It was a shivering, soggy night this last December, and I didn’t even have an umbrella or an overcoat with me as I stood outside the building.
Oklahoma City Ward 2 Councilor Ed Shadid, a local surgeon, stood before a large crowd of people outside the Will Rogers Conservatory there to protest a proposal to allow new fracking near and actually under Lake Hefner, one of the city’s main water supplies.
Shadid was also very much against the proposal. In fact, he and his close supporters had helped to create the wellspring of community concern over the issue when the city suddenly announced it was going to hold a public meeting at an extremely busy time of year to discuss the proposal by a local oil company to drill new wells near and under the lake using the hydraulic fracturing, or fracking, process.
But some city bureaucrats—despite Shadid’s concerns and warnings—had chosen perhaps intentionally a tremendously small venue to hold a public meeting about the proposal. Hundreds of people were locked out and stood in the rain. The meeting on the spur of the moment had to be split into two sessions, but still the sound system was so terribly bad that many people who even got inside the small rooms at the venue couldn’t hear a thing. It was a major debacle.
During the first session, Shadid brilliantly mediated the crowd’s anger and the views of the city bureaucrats and the oil company. He made it clear he was definitely against the proposal, but he also urged the crowd to allow city officials and the oil company officials to make their case. He told us—I attended the first session of the meeting and wrote about it here—that he was heartbroken that the city hadn’t done more to accommodate the public concern over the issue. He promised more meetings and debate before any decision would be made.
So there he was standing in the rain in between the two sessions. Many people had already gone home because it was cold and wet. He addressed the crowd in his soft voice as the crowd got quiet and said, again, he was heartbroken the city had quickly and unexpectedly announced the meeting and then held it at an inappropriate meeting place. He apologized—even though it wasn’t his fault—and assured the protestors, many holding signs and who had been chanting loudly earlier, that he would not only fight against the proposal but also ensure there would be more meetings, that EVERYONE who wanted to would get an opportunity to speak their mind.
The rain came down as people loudly applauded and cheered Shadid. Even more rain started to pour. He was on OUR side. Imagine. “Imagine all the people.” Think about this for a minute, you “dreamers . . . living life in peace”: Here was a prominent local physician standing humbly and truly sad in the pouring rain throwing in totally with the protestors, the people who wanted to be heard about protecting their drinking water, not placating the oil companies or self-important and, frankly, bumbling city administrators, some of whom probably could have care less about us who were there and probably wanted us to just go away in the first place.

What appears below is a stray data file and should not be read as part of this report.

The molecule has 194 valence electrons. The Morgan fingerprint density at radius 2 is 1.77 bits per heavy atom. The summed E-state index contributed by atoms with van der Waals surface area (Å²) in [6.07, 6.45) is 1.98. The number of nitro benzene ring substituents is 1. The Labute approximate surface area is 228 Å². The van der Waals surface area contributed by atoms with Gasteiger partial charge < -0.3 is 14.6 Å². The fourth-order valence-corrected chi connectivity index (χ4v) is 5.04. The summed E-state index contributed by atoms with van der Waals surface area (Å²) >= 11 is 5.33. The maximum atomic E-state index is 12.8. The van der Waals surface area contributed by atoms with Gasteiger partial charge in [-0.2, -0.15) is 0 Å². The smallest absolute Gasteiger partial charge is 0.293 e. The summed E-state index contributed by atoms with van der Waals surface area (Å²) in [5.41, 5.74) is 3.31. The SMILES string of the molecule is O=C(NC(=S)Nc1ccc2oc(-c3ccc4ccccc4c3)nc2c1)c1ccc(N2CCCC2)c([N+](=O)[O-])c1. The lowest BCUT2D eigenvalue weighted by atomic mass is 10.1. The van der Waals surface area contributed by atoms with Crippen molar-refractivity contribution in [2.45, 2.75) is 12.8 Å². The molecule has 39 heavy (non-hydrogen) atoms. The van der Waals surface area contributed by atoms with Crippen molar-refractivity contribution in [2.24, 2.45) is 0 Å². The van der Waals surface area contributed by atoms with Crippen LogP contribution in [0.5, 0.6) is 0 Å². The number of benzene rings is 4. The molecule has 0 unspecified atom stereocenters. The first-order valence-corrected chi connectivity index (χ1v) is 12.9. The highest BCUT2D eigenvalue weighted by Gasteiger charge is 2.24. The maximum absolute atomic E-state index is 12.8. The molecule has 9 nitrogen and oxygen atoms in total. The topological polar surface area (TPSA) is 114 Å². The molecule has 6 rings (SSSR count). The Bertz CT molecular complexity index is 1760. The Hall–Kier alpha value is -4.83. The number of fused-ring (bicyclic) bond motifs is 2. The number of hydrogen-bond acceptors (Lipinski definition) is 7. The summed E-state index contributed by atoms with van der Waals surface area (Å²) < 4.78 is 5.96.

In the end, the oil company, undoubtedly because of all the protest “energy” and, yes, mainly because of Shadid, pulled its proposal from consideration, and, for now, the city’s water supply is safe from the potential of water contamination many environmentalists claim can be caused by fracking. Let me repeat the words “FOR NOW” in all caps.
Shadid’s immediate action leading up to and during that Dec. 18, 2014 evening is just one example of why he obviously deserves to be reelected to the Oklahoma City Council.
Can we say he single-handedly saved the city’s water supply? Well, actually, maybe we can, folks. He mobilized people and created awareness. I can say for sure that at the very least I seriously wonder what would have happened to the proposal if we didn’t have his leadership on this issue. I also seriously doubt his primary election opponents would have provided anything close to his superior level of progressive leadership, organizational acumen, professionalism, inclusiveness and basic gravitas on this issue.
Let me repeat the words “for now” when it comes to stopping new drilling near Lake Hefner. Those “for now” words make me shiver as much as I did that Dec. 18 night, and Shadid’s action on that one issue alone is way more than enough reason, frankly, to vote for him. If the issue surfaces again, he’s ready for the fight, and, make no mistake, it will be a nasty fight next time around if it happens. I don’t believe Shadid’s three opponents in the upcoming elections would be ready for the fight. I sincerely don’t think so.
First, would they even fight? Would they stand in the pouring rain with us locked-out protestors just trying to save our drinking water here in central Oklahoma? Would they, even if they were against the proposal, be able to lead and organize people in an effective manner like Shadid? Why should Ward 2 voters even for a moment even consider taking the chance?